Another common belief, says Hodges, is that it is the professor who should be in control of the classroom. “A lot of these pedagogies ask you to relinquish some of your control and hand it over to a bunch of novice students,” she says. “And that sounds odd to a lot of faculty.” It definitely requires a different set of skills, agrees Leips. “A lecture is like a performance: you know the script.” But an active-learning class is more like improvisational acting, he says. “You have to go with the flow”, responding to questions and situations as they arise. And not everyone is comfortable with that.
Adding to the resistance is that many faculty members who try active learning hastily back off when the techniques do not seem to work, or when students start to turn in teacher evaluations that say, ‘I had to teach myself!’ or, ‘Just tell me what I need to know!’.
“At this point it is unethical to teach any other way.”
One faculty member, who asked not to be named so that she could speak freely about her institution, tells the story of a chemistry instructor who told his students to ‘work together’, and then spent the rest of the class time reading. “Active learning done badly is worse than a good lecture,” says Leips. A 2011 survey of biology teachers at 77 US universities found that, even though most of them claimed to be using at least some active-learning methods, few of them were doing it properly6.
Proponents of active learning say that change will come only when innovations are made at every level of a university system (see page 282). To help interested biology teachers to do better, the US National Academies has been running a series of five-day workshops every summer since 2004. “We’ve had about 1,000 people go through by now,” says William Wood, a biologist at the University of Colorado Boulder, and co-director of the programme for its first ten years.
One of the big lessons, says Wood, is that teachers should develop their lesson plans in the same way as they design experiments. Instead of following a textbook or syllabus, they should start with a clear goal — the concepts and skills that they want the students to learn. Then they should choose the instructional methods that will achieve that goal, as well as the methods they are going to use to assess the students’ progress.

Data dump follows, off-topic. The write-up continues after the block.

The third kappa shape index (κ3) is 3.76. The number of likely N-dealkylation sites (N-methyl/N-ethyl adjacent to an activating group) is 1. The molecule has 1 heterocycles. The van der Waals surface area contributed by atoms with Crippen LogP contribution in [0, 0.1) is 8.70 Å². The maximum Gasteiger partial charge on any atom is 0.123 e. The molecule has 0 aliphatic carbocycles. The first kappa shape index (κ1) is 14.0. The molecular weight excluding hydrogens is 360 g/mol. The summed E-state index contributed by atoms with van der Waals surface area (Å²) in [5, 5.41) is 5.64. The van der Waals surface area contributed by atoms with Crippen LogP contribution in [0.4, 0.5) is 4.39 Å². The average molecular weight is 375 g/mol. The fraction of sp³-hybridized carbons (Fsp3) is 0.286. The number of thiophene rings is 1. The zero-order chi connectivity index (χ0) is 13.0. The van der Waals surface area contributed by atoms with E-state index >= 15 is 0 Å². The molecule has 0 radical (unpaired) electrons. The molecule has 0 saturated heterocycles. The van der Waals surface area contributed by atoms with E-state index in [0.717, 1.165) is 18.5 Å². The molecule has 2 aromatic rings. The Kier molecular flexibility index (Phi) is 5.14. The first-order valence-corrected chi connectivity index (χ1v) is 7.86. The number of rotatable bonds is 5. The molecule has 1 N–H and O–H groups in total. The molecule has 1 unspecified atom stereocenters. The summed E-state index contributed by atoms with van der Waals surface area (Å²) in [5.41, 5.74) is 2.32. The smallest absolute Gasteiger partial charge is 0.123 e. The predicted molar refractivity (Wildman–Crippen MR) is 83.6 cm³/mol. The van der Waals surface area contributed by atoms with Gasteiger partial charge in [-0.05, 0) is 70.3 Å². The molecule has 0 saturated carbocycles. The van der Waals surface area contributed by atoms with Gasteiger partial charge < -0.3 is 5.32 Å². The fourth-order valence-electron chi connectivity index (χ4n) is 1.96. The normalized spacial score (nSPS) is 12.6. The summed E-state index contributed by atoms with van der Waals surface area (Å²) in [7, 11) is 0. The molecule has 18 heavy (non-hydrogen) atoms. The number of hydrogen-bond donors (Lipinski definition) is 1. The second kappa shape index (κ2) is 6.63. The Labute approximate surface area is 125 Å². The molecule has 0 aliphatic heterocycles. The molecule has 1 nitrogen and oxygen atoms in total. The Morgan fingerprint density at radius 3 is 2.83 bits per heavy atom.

The summer institutes have undoubtedly done a lot to raise people’s awareness, says Leupen, but simply attending a workshop is not enough. “If they come back to the same department full of the same people doing the same things — they will go right back to teaching the old way.”
Continuing the support back home is crucial, says Lue. “Science is a team sport. If you’re a neuroscientist or a soft-matter physicist, you have seminars, colloquia, luncheons — places you can go on campus to meet with like-minded people and trade best practices.” His centre at Harvard is trying to create that kind of community for teaching and learning, he says, and many other US universities are doing the same.
As helpful as such efforts are, they do not get at what many regard as the biggest challenges for active learning. One is the lack of coordination across borders. Educational innovations are clearly happening across the globe (see page 276) and interest in active learning is high. Dirks has received an enthusiastic response to workshops she ran on pedagogy and the responsible conduct of science in Jordan, Turkey, Egypt, India and Malaysia. And leaders such as Wieman say that they regularly get invitations to talk in Europe, Asia and Australia.
Even so, the international flow of ideas is only a fraction of what it could be. The education systems differ between nations, and it is not obvious how lessons learned in one place can be applied elsewhere. What is more, researchers who are trying to get innovations into universities tend to publish in their own languages.
And then there is what Wieman and others regard as the most fundamental obstacle: the university incentive system. Too often, they say, publications and funding are the only things measured for promotion and tenure decisions, which in effect penalizes time spent on classroom innovation. “Until we commit to having teaching be a key role in tenure decisions,” says Lue, “we’re just paying lip service.”
Some scientists say that the increased intellectual respectability of good teaching is beginning to make itself felt. Many small universities such as the UMBC are making it a key part of hiring and promotion decisions. “In our department, you don’t get teaching points in tenure decisions unless you’ve been innovating,” says Leupen. Even large research-focused universities such as Harvard are beginning to place more emphasis on instruction. “Because there is a movement, and programmes to impart this knowledge,” says Dirks, “people are starting to get it.”
- (16 July 2015)